When you raise six kids, you know a thing or two about getting them ready for back-to-school time. P1 Group Proactive Solutions Consultant Ann Ligget is mom to a half dozen (and only one girl), ranging in age from 13-27.
When it comes to getting them back to school, Ann says organization, preplanning and a certain level of autonomy are key.
“Plan ahead,” Ann said. “Make lists. When there are back-to-school sales, over buy, because kids inevitably need something in the middle of the school year.”
Ann also recommends getting kids involved in the process both functionally and financially. “Give them the list and tell them what they need to get – then let them go get it. It gives them ownership and choice,” she said.
“We also limit what they can spend. If they want something more, they have to go earn the money for it mowing lawns or with a summer job. It helps them understand and respect the value of these items.”
Back-to-school prep also doubles as a fun family activity. “We all sit down together to make sure everyone has what they need, it’s all initialed, etc. It’s fun for them (chaotic for us!),” Ann said.
Ann was a stay-at-home mom for 17 years and home schooled her kids for a period of time, but after getting back into work force in 2011, she lets her kids know she has other responsibilities and everyone is expected to come together and do their fair share.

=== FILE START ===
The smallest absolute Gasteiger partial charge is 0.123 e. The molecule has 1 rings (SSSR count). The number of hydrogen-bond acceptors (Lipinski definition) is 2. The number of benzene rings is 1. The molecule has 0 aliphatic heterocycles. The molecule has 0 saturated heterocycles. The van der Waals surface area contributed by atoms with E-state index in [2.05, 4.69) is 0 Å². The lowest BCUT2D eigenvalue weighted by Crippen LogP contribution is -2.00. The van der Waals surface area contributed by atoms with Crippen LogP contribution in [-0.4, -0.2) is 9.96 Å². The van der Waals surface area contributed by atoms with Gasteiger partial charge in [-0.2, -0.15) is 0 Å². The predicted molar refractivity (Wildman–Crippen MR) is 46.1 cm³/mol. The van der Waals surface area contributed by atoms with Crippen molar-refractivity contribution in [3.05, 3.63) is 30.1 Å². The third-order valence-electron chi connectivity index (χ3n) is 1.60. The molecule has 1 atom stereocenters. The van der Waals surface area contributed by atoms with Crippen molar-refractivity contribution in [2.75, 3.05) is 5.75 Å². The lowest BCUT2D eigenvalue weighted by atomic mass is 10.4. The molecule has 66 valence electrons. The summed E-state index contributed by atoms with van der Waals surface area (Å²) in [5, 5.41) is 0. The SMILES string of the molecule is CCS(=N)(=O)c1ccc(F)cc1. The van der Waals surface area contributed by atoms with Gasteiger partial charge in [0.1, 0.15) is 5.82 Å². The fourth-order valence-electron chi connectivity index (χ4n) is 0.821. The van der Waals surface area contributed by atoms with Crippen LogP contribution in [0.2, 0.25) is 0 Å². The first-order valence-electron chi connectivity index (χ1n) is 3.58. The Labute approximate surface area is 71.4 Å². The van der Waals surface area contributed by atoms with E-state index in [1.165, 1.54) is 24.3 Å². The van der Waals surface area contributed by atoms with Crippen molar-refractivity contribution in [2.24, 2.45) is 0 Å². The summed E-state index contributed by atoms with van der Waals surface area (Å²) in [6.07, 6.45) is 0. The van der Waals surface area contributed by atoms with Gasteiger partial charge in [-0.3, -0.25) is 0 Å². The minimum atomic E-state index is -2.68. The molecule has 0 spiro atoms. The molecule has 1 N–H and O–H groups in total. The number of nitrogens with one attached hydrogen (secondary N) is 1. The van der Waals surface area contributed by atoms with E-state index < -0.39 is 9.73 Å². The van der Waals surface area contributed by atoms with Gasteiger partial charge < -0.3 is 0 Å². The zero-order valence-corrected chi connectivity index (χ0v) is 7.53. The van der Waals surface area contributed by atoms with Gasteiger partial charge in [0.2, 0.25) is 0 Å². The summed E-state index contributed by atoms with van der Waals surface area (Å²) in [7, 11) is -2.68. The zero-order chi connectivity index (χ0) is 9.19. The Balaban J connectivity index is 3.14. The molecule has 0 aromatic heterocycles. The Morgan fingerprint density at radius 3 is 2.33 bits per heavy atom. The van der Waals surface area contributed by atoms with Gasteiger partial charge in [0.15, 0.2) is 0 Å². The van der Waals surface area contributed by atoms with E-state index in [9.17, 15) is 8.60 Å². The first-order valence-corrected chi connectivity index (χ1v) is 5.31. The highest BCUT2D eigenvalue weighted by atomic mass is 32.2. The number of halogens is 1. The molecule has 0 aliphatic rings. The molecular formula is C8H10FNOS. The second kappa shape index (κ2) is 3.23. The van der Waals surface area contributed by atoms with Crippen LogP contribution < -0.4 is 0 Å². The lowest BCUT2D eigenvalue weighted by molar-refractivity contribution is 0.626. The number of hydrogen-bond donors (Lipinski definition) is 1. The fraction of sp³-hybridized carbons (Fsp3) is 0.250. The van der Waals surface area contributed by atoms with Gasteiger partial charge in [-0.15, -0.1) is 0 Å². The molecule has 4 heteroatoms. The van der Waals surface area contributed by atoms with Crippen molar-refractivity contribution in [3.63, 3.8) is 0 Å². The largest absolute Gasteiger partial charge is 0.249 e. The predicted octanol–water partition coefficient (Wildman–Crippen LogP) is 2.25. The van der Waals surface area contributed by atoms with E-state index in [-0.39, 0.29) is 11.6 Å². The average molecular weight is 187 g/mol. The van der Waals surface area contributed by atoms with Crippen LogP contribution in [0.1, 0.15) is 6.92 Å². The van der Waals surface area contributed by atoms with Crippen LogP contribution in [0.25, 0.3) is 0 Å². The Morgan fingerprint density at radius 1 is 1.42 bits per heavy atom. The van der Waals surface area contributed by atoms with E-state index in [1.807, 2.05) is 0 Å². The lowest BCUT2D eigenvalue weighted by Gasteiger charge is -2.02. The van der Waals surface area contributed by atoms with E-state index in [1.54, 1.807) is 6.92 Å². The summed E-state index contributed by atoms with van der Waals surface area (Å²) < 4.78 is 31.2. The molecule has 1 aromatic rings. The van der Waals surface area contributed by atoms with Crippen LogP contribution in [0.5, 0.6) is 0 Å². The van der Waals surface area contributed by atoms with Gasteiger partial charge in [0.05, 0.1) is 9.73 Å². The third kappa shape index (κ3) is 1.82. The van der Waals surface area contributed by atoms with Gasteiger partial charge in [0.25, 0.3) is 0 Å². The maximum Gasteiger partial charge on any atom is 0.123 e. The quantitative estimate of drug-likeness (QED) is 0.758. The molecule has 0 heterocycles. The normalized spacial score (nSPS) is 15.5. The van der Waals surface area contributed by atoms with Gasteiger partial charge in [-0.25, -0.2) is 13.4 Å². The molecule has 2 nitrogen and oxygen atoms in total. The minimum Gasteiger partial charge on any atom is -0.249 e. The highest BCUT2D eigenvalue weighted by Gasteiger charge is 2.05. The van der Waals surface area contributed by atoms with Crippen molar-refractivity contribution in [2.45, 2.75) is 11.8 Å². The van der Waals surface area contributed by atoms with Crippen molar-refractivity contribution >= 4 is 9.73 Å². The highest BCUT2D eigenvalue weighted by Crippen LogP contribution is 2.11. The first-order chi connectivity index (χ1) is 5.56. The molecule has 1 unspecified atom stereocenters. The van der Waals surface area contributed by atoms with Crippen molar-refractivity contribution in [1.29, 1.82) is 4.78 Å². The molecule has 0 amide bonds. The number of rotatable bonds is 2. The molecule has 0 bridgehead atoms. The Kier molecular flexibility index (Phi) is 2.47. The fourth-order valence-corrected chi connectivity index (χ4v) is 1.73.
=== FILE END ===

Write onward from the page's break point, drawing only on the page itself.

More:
“I’ve done chore charts, menu planning, and making sure activities are on the calendar. You just have to find what works and stay consistent.”
These days, the demands of youth sports alone seem more like Olympic preparation than the simpler games many of us remember. Ann emphasizes the importance of not losing family time to the demands of extracurricular activities.
“Involvement in extra-curriculars is important because it keeps kids busy and engaged, giving them less time to sit around on their devices or social media,” she said.
“My recommendation is limit their activities,” she added. “One sport a season – you don’t want to lose your family time. Homework first – if that’s neglected, ability to participate in those activities is compromised.”
What’s the first thing Ann does when they’re actually back to school?
“Breathe,” she said.
“It’s a just a different type of chaos. There’s summer kids-at-home chaos, and back-to-school chaos,” Ann points out. “But you still have to recharge.”
At the end of the day, Ann says the most important thing is making sure you set aside time to sit down and talk to your kids.
“Have family dinners at the table. Talk one-on-one. Get to know their friends and friends’ parents.
“Make sure your kids know you’re there for them.”